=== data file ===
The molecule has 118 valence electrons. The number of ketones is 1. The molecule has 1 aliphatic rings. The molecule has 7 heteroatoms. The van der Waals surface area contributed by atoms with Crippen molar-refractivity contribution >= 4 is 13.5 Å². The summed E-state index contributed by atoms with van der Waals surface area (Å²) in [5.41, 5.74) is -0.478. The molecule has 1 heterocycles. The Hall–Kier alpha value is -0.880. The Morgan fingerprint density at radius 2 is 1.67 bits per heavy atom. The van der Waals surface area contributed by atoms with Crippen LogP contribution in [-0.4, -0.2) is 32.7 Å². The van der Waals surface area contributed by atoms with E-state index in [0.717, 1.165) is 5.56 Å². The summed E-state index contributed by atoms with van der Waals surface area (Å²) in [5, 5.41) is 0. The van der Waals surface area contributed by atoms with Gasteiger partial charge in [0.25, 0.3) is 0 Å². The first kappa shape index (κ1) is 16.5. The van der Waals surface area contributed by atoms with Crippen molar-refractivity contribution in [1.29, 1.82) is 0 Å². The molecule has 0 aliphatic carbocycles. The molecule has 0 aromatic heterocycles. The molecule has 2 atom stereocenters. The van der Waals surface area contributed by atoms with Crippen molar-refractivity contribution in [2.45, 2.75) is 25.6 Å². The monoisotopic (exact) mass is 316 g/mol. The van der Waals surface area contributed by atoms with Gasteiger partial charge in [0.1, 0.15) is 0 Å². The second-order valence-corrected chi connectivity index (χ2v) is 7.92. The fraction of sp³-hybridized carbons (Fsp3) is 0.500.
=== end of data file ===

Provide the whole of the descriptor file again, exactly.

The molecule has 118 valence electrons. The number of ketones is 1. The molecule has 1 aliphatic rings. The molecule has 7 heteroatoms. The van der Waals surface area contributed by atoms with Crippen molar-refractivity contribution >= 4 is 13.5 Å². The summed E-state index contributed by atoms with van der Waals surface area (Å²) in [5.41, 5.74) is -0.478. The molecule has 1 heterocycles. The Hall–Kier alpha value is -0.880. The Morgan fingerprint density at radius 2 is 1.67 bits per heavy atom. The van der Waals surface area contributed by atoms with Crippen LogP contribution in [-0.4, -0.2) is 32.7 Å². The van der Waals surface area contributed by atoms with E-state index in [0.717, 1.165) is 5.56 Å². The summed E-state index contributed by atoms with van der Waals surface area (Å²) in [5, 5.41) is 0. The van der Waals surface area contributed by atoms with Gasteiger partial charge in [0.25, 0.3) is 0 Å². The first kappa shape index (κ1) is 16.5. The van der Waals surface area contributed by atoms with Crippen molar-refractivity contribution in [1.29, 1.82) is 0 Å². The molecule has 0 aliphatic carbocycles. The molecule has 0 aromatic heterocycles. The molecule has 2 atom stereocenters. The van der Waals surface area contributed by atoms with Crippen molar-refractivity contribution in [2.45, 2.75) is 25.6 Å². The monoisotopic (exact) mass is 316 g/mol. The van der Waals surface area contributed by atoms with Gasteiger partial charge in [0.1, 0.15) is 0 Å². The second-order valence-corrected chi connectivity index (χ2v) is 7.92. The fraction of sp³-hybridized carbons (Fsp3) is 0.500.